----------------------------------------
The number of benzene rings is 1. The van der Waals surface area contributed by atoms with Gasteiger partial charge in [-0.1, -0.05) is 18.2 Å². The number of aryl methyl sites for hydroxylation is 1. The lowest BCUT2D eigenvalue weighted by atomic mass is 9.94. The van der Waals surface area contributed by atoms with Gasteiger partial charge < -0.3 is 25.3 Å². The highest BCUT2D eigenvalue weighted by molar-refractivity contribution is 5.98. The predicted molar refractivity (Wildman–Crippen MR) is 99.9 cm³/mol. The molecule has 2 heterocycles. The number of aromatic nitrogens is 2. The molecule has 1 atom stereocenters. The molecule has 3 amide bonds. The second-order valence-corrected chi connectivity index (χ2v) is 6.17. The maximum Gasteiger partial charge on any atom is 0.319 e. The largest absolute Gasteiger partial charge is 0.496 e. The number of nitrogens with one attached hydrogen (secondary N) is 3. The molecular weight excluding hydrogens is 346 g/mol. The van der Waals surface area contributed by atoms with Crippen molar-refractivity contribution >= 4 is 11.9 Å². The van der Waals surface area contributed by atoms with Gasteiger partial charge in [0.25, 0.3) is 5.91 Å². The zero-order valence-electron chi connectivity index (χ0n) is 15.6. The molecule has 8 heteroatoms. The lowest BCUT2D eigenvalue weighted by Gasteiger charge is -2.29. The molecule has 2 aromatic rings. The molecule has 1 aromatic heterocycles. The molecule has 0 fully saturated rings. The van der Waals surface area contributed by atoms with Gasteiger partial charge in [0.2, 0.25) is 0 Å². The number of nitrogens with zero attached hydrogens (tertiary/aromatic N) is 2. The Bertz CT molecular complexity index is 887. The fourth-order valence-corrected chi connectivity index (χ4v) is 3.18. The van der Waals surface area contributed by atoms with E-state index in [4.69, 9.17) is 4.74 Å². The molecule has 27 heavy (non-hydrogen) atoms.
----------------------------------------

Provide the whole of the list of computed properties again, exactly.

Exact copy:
The number of benzene rings is 1. The van der Waals surface area contributed by atoms with Gasteiger partial charge in [-0.1, -0.05) is 18.2 Å². The number of aryl methyl sites for hydroxylation is 1. The lowest BCUT2D eigenvalue weighted by atomic mass is 9.94. The van der Waals surface area contributed by atoms with Gasteiger partial charge < -0.3 is 25.3 Å². The highest BCUT2D eigenvalue weighted by molar-refractivity contribution is 5.98. The predicted molar refractivity (Wildman–Crippen MR) is 99.9 cm³/mol. The molecule has 2 heterocycles. The number of aromatic nitrogens is 2. The molecule has 1 atom stereocenters. The molecule has 3 amide bonds. The second-order valence-corrected chi connectivity index (χ2v) is 6.17. The maximum Gasteiger partial charge on any atom is 0.319 e. The largest absolute Gasteiger partial charge is 0.496 e. The number of nitrogens with one attached hydrogen (secondary N) is 3. The molecular weight excluding hydrogens is 346 g/mol. The van der Waals surface area contributed by atoms with Crippen molar-refractivity contribution >= 4 is 11.9 Å². The van der Waals surface area contributed by atoms with Gasteiger partial charge in [0.25, 0.3) is 5.91 Å². The zero-order valence-electron chi connectivity index (χ0n) is 15.6. The molecule has 8 heteroatoms. The lowest BCUT2D eigenvalue weighted by Gasteiger charge is -2.29. The molecule has 2 aromatic rings. The molecule has 1 aromatic heterocycles. The molecule has 0 fully saturated rings. The van der Waals surface area contributed by atoms with Gasteiger partial charge in [0.2, 0.25) is 0 Å². The number of nitrogens with zero attached hydrogens (tertiary/aromatic N) is 2. The Bertz CT molecular complexity index is 887. The fourth-order valence-corrected chi connectivity index (χ4v) is 3.18. The van der Waals surface area contributed by atoms with E-state index in [4.69, 9.17) is 4.74 Å². The molecule has 27 heavy (non-hydrogen) atoms.